As a clinical psychologist, Liisa Hantsoo’s work combines clinical practice and research. She is especially interested in the stress response in women, across the menstrual cycle and perinatally. The goal of her work is to better understand how interactions between the hypothalamic pituitary adrenal and hypothalamic pituitary gonadal axes may contribute to risk for mood or anxiety disorders in women, such as postpartum depression or premenstrual dysphoric disorder.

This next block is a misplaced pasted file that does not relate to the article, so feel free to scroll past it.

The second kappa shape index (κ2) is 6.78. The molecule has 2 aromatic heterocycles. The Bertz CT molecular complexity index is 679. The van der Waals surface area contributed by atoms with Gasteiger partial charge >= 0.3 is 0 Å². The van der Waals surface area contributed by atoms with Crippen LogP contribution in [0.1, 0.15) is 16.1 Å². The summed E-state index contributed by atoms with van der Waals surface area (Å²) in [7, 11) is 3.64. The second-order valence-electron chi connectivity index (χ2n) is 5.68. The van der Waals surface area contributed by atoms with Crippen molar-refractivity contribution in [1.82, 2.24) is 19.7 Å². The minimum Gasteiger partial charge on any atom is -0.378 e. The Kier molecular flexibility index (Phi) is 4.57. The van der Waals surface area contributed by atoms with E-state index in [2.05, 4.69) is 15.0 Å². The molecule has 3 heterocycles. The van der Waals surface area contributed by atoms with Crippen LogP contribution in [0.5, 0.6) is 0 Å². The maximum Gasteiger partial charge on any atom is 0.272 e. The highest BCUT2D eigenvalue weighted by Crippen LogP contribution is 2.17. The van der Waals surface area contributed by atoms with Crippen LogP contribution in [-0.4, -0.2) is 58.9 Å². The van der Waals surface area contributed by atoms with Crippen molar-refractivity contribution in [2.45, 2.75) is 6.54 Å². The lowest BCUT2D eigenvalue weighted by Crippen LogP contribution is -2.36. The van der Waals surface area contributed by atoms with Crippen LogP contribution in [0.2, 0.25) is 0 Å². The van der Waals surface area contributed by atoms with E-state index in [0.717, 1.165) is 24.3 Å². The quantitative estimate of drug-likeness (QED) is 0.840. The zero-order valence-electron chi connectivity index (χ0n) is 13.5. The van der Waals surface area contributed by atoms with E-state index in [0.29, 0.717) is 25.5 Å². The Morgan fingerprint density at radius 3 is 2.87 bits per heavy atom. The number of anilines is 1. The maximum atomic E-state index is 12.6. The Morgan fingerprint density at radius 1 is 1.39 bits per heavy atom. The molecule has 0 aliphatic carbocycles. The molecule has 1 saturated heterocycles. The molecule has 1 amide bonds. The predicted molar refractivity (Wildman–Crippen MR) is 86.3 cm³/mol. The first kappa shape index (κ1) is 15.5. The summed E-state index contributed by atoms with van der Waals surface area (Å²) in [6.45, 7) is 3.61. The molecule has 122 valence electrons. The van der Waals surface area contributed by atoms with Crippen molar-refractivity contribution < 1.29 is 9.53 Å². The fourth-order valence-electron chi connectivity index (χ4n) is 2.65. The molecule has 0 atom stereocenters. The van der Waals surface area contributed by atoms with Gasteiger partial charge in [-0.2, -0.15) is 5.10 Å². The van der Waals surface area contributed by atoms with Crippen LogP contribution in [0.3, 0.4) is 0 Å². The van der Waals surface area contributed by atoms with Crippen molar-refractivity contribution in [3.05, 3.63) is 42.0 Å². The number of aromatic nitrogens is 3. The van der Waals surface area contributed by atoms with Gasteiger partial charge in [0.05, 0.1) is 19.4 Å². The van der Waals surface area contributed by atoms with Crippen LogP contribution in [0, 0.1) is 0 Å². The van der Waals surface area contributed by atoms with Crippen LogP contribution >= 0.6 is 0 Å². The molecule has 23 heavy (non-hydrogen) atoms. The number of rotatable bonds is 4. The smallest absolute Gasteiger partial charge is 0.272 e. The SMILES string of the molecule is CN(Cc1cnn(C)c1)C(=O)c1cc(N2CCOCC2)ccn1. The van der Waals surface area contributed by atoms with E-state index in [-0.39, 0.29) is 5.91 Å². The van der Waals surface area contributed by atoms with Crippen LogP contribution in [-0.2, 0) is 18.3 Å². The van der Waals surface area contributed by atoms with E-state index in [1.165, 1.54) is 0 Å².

She did her postdoctoral fellowship at the University of Pennsylvania School of Medicine department of psychiatry under the mentorship of Dr. C. Neill Epperson, an expert in neuroactive steroids and sex differences. Before that, she completed her doctorate in clinical psychology in the Ohio State University’s department of psychology. In the laboratory of Janice Kiecolt-Glaser, PhD, at OSU’s Institute for Behavioral Medicine Research, she conducted research on stress and immune function and how early life stress primes the development of the stress response. While earning her bachelor’s in neuroscience at Johns Hopkins University, she was working in the laboratory of Marnie Halpern, PhD. Her work focused on the habenular nuclei, which are involved in anxiety and fear response, and was what first got her hooked on research.
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